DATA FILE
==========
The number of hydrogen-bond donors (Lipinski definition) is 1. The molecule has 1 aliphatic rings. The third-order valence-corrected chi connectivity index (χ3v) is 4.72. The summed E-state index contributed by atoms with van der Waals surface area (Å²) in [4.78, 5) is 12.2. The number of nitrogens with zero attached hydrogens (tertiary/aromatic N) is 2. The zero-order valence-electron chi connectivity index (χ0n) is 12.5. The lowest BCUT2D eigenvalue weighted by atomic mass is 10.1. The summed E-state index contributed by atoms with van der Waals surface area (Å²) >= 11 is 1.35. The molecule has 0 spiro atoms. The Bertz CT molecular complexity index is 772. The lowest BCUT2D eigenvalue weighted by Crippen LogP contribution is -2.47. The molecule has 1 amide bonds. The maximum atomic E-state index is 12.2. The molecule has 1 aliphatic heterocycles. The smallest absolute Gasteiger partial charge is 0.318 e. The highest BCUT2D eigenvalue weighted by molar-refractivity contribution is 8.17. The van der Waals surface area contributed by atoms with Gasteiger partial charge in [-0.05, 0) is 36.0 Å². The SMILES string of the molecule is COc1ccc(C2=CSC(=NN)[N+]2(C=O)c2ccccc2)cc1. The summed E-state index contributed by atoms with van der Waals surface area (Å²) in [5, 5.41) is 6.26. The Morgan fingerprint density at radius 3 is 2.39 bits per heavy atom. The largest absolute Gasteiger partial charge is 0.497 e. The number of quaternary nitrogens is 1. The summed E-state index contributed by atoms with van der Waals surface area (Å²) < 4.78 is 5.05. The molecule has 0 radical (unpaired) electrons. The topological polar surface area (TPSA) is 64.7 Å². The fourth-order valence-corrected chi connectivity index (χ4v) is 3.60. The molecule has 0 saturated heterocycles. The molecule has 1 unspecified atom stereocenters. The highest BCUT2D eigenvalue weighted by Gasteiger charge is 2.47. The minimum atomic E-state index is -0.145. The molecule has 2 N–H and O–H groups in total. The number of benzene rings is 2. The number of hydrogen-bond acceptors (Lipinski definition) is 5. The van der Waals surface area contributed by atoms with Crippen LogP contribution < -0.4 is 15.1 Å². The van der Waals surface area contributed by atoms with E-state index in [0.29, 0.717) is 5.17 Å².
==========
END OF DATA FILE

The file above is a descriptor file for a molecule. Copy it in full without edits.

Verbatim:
The number of hydrogen-bond donors (Lipinski definition) is 1. The molecule has 1 aliphatic rings. The third-order valence-corrected chi connectivity index (χ3v) is 4.72. The summed E-state index contributed by atoms with van der Waals surface area (Å²) in [4.78, 5) is 12.2. The number of nitrogens with zero attached hydrogens (tertiary/aromatic N) is 2. The zero-order valence-electron chi connectivity index (χ0n) is 12.5. The lowest BCUT2D eigenvalue weighted by atomic mass is 10.1. The summed E-state index contributed by atoms with van der Waals surface area (Å²) >= 11 is 1.35. The molecule has 0 spiro atoms. The Bertz CT molecular complexity index is 772. The lowest BCUT2D eigenvalue weighted by Crippen LogP contribution is -2.47. The molecule has 1 amide bonds. The maximum atomic E-state index is 12.2. The molecule has 1 aliphatic heterocycles. The smallest absolute Gasteiger partial charge is 0.318 e. The highest BCUT2D eigenvalue weighted by molar-refractivity contribution is 8.17. The van der Waals surface area contributed by atoms with Gasteiger partial charge in [-0.05, 0) is 36.0 Å². The SMILES string of the molecule is COc1ccc(C2=CSC(=NN)[N+]2(C=O)c2ccccc2)cc1. The summed E-state index contributed by atoms with van der Waals surface area (Å²) in [5, 5.41) is 6.26. The Morgan fingerprint density at radius 3 is 2.39 bits per heavy atom. The largest absolute Gasteiger partial charge is 0.497 e. The number of quaternary nitrogens is 1. The summed E-state index contributed by atoms with van der Waals surface area (Å²) < 4.78 is 5.05. The molecule has 0 radical (unpaired) electrons. The topological polar surface area (TPSA) is 64.7 Å². The fourth-order valence-corrected chi connectivity index (χ4v) is 3.60. The molecule has 0 saturated heterocycles. The molecule has 1 unspecified atom stereocenters. The highest BCUT2D eigenvalue weighted by Gasteiger charge is 2.47. The minimum atomic E-state index is -0.145. The molecule has 2 N–H and O–H groups in total. The number of benzene rings is 2. The number of hydrogen-bond acceptors (Lipinski definition) is 5. The van der Waals surface area contributed by atoms with Crippen LogP contribution < -0.4 is 15.1 Å². The van der Waals surface area contributed by atoms with E-state index in [0.29, 0.717) is 5.17 Å².